The Exchange also believes that the current procedure for manually incorporating non-bookable orders has been adequate to provide these orders with the executions that they deserve on the opening. In fact, the Exchange has observed that many firms currently choose to wait until after the opening has been completed to represent their orders because of the short time needed to complete a ROS opening and because the firms have a better sense of where they may trade the order after the opening and after opening quotes have been disseminated. The Exchange represents, however, that it will continue to explore possibilities for including non-bookable orders [8] into ROS in an automated fashion. The Exchange is actively studying the possibility of changing its book to allow for the inclusion of non-bookable orders,[9] at least at the opening. These changes to the Exchange's book would allow ROS to electronically accommodate non-bookable orders.[10]

In the Commission's approval order of the ROS system, the Commission requested the Exchange to study issues related to the SEC's concerns during the pilot period and to report back to the Commission at least sixty days prior to seeking permanent approval of ROS.[11] The Exchange is now preparing a report to the Commission and will seek permanent approval of ROS in the next couple of months. In the meantime, the extension of the pilot period will allow the Exchange to continue to utilize ROS.

2. Statutory Basis

The proposed rule change is consistent with Section 6(b) of the Act [12] in general and furthers the objectives of Section 6(b)(5) [13] in particular in that it is designed to promote just and equitable principles of trade and to protect investors and the public interest.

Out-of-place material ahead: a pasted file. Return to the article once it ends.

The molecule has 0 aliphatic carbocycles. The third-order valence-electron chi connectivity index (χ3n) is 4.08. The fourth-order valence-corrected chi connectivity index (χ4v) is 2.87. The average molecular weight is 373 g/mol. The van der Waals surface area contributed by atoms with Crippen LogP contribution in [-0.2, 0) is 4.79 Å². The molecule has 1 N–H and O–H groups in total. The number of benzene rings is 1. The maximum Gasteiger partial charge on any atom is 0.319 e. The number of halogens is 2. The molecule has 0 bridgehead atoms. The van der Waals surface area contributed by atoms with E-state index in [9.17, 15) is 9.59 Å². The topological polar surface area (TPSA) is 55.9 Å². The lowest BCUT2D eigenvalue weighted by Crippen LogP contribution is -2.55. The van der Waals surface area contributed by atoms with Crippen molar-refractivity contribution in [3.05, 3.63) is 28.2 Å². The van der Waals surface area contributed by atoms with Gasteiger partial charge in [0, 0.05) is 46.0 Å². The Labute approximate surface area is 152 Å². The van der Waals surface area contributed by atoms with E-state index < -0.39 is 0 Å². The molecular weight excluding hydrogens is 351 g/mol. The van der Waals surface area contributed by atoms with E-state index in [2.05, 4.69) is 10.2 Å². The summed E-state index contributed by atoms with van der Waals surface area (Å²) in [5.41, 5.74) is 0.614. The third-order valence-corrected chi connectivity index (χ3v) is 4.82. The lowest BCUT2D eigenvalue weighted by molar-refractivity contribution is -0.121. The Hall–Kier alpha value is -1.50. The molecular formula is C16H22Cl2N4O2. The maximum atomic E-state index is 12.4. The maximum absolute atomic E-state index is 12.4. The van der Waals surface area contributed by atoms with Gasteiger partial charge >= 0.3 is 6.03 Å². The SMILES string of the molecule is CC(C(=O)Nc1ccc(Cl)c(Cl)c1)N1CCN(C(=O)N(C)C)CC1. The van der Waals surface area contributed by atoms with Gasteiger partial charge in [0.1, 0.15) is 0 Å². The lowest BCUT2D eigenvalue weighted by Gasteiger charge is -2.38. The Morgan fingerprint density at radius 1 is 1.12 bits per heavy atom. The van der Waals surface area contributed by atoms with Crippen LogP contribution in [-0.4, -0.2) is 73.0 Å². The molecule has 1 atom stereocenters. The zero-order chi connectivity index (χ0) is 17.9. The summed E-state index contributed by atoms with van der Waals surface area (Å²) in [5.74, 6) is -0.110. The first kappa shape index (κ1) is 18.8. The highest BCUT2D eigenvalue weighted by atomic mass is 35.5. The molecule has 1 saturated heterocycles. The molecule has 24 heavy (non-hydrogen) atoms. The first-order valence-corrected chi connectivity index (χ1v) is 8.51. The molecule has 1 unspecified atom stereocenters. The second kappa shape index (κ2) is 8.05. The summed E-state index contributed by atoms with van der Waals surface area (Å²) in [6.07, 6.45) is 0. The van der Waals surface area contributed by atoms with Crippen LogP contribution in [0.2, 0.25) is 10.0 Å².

B. Self-Regulatory Organization's Statement on Burden on Competition

CBOE does not believe that the proposed rule change will impose any burden on competition.

C. Self-Regulatory Organization's Statement on Comments on the Proposed Rule Change Received From Members, Participants or Others

CBOE has neither solicited nor received comments on the proposed rule change.

III. Date of Effectiveness of the Proposed Rule Change and Timing for Commission Action

The foregoing rule change has become effective pursuant to Section 19(b)(3)(A) of the Act [14] and Rule 19b-4(f)(6) [15] thereunder because the proposal: (1) Does not significantly affect the protection of investors or the public interest; (2) does not impose any significant burden on competition; and (3) does not become operative prior to 30 days after the date of filing or such shorter time as the Commission may designate if consistent with the protection of investors and the public interest. In addition, the Exchange provided the Commission with written notice of its intent to file the proposed rule change, along with a brief description and text of the proposed rule change, at least five business days prior to the date of the filing the proposed rule change as required by Rule 19b-4(f)(6).

A proposed rule change filed under Rule 19b-4(f)(16) [16] normally does not become operative prior to 30 days after the date of filing. However, Rule 19b-4(f)(6)(iii) [17] permits the Commission to designate such shorter time if such action is consistent with the protection of investors and the public interest. The Exchange has requested that the Commission designate such shorter time period so that the proposed rule change may become operative no later than March 31, 2000. The immediate effectiveness would allow the current ROS pilot program to continue uninterrupted, while allowing the Exchange the opportunity to prepare a report for the Commission prior to seeking permanent approval.

The Commission, consistent with the protection of investors and the public interest, has determined to make the proposed rule change operative immediately upon filing for the following reasons. The proposed rule change extends the expiration date of the ROS pilot program from March 31, 2000, to September 30, 2000. An extension would allow the Exchange to continue to offer ROS without interruption and provide the Exchange more time to complete its review and evaluation of the ROS pilot program.[18] The Commission notes that the CBOE's filing was also the subject of prior notice and comment when it was first proposed over a year ago.